a tangled star in the cedar roof,
it hung; division stretched between
the queen’s identity and the queen.
It’s too familiar. How many couples have we known who’ve broken up, even by the violent, organic schism of divorce, because one or the other is no longer in love? How many times have we ourselves met someone who used to be enchanting, and found them suddenly vacant of that radiance? The contrast is a shock, sometimes to the point of being actively disgusting.2 And Palomides, lacking either habitual grace or the theology of romantic love to guide him through the occlusion of the glory, pursues what little he still perceives:
Relation vanished, though beauty stayed;
too long my dangerous eyes delayed
at the shape on the board, but the voice was mute;
the queen’s arm lay there destitute,
empty of glory …
Cœlius Vibenna over the dead
cast the foul Chthonian spells,
on ghost and bone and what lingers else;
… the Pope in white, like the ghost of man,
stood in the porch of Lateran;
and aloof in the roof, beyond the feast,
I heard the squeak of the questing beast,
where it scratched itself in the blank between
the queen’s substance and the queen.3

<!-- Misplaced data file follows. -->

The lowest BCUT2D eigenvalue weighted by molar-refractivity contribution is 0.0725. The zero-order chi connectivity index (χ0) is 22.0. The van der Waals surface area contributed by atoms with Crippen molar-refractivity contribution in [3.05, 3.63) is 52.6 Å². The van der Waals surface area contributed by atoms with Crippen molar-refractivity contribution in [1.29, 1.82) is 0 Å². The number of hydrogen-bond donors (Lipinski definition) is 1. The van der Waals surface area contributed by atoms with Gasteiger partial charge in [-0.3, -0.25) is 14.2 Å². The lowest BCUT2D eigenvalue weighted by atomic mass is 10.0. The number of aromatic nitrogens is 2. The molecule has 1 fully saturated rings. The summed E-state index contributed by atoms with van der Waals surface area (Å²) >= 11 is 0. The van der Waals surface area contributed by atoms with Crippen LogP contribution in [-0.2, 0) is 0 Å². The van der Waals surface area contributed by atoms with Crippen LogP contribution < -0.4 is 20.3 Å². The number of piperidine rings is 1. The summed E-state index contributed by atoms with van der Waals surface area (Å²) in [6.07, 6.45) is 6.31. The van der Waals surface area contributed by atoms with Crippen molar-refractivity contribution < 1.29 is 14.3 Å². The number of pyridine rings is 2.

None of the knights of the Round Table have been able to capture the Questing Beast. Palomides, who being still unbaptized is not yet eligible for the Table, decides to do so—he becomes obsessed with it.
I determined, after I saw Iseult’s arm,
to be someone, to trap the questing beast
that slid into Logres out of Broceliande
through the blank between the queen’s meaning and the queen.
Having that honour I would consent to be christened,
I would come then to the Table on my own terms …
But things went wrong; Tristram knocked me sprawling
under the tender smile of Iseult; my manhood,
chivalry, and scimitar-play learned from the Prophet,
could not gain me the accurate flash of her eyes.
Once I overthrew Lancelot by cheating at a tourney,
whence, enraged, fleeing, I was taken by pirates;
Lancelot freed me—he rode on to Carbonek;
did I smile when I heard that he my saviour was mad?
For bees buzzed down Iseult’s arm in my brain;